Twin lead characteristic impedance

Discussion in 'General Technical Questions and Answers' started by CT2FZI, Apr 21, 2010.

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  1. CT2FZI

    CT2FZI Ham Member QRZ Page

    'Morning to all :)

    Is there a way with a antenna analyzer to measure the characteristic impedance of a ladder line/twin feed cable?

    I would like to build a W3DZZ but I think that if I feed it with a balanced line the results would be better.

    Lets say that I would like to feed it with speaker wire, 2mm diameter. How can I calculate the best length of this cable in order to work at least OK in the 80M and 40M band where the W3DZZ shines more?

    I will add a 1:1 current balun at the end of this balanced feed-line not only to make the transition to a small length of coax but also to help the ATU in other bands.

    Note: There is a great article about coaxial cable here, I learned a lot just by reading it, but I guess not enough ;)

    --> http://www.allaboutcircuits.com/vol_2/chpt_14/1.html
     
  2. KL7AJ

    KL7AJ XML Subscriber QRZ Page

    Best way to do this is to measure r.f. current at two different places in the line....preferably about a quarter wavelength apart. Get an assortment of non-inductive load resistors. Select the load resistance that causes both current meters to read the same thing. The load resistor will be equal to Z0 under this condition.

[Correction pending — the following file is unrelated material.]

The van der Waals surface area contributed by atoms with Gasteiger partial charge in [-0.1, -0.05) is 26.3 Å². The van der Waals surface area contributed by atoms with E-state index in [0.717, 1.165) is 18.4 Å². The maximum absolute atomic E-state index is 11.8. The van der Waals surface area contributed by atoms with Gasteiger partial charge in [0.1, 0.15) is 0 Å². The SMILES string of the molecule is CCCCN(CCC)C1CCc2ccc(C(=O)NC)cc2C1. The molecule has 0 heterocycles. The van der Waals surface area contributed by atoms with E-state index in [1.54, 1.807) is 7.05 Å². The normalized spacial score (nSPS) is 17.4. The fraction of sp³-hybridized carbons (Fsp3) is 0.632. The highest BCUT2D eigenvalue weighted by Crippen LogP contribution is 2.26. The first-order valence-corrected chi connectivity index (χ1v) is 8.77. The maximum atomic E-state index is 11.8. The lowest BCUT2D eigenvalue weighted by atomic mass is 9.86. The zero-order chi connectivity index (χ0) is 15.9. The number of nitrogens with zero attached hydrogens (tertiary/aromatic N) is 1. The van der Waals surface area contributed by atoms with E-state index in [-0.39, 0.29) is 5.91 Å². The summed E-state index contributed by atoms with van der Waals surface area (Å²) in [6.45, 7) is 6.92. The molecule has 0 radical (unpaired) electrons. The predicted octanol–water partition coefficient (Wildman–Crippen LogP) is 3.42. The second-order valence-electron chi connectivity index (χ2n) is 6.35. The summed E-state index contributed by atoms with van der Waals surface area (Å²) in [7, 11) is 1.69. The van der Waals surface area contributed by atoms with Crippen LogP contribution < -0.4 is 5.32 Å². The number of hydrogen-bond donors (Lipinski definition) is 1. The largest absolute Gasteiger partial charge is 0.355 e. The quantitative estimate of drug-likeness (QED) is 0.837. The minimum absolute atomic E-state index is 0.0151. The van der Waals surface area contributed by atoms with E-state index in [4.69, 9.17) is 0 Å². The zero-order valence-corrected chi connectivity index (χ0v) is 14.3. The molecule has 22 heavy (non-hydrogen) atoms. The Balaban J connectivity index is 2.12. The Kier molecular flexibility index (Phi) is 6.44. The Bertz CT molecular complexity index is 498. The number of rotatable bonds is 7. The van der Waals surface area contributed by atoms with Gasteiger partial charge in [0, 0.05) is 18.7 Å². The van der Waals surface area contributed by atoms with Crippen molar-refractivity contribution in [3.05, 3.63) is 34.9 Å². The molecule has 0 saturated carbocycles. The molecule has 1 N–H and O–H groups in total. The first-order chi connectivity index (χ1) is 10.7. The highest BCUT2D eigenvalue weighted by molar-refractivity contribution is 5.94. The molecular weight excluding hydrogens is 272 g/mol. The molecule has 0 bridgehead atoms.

Eric
     
  3. CT2FZI

    CT2FZI Ham Member QRZ Page

    Hi Eric, and thanks for your reply.

    Although what you said makes sense to me in a theoretical way I do not know how to put it in practice.

    In other words, an antenna analyzer is OK to input rf current?
    A multimeter is ok to measure the rf current?
    How can I exactly use the twin line and the meters?
    Is there any other method using a 50ohms dummy load and some non-inductive load resistors?

    Thanks in advanced!
     
  4. W8JI

    W8JI Ham Member QRZ Page


    yes there is.

    The manual for the MFJ259 or 269 tells you how.

    You put a small carbon variable resistor potentiometer across the far end, and adjust the value so when you sweep the frequency over a wide range the SWR changes the smallest amount.

    The value of the resistor is the impedance of the transmission line.
     
  5. CT2FZI

    CT2FZI Ham Member QRZ Page

    Thanks!


    Hello W8JI, Mr RAUCH Jr,

    Thank you so much for the "eye opener", I felt that like a tap in the back and a "Dinozzo" [copyright to NCIS] :D :D

    Mental note to CT2FZI: do not ask before reading the instructions manual twice.



    I transcript here the user manual chapter regarding my question, if someone else needs it:

    [Copy from the MFJ-259B user manual, that I own]

    7.3 Impedance of Transmission Lines or Beverage antennas

    The impedance of transmission lines between a few ohms and 650 ohms can be directly measured with the MFJ-
    259B. Lines of higher impedance can be measured if a broadband transformer or resistance is used to extend the
    MFJ-259B’s range. Select any measurement mode that indicates resistance (R=) and reactance (X=).

    If a balanced line is used, operate the MFJ-259B only from internal batteries. Keep the MFJ-259B a few feet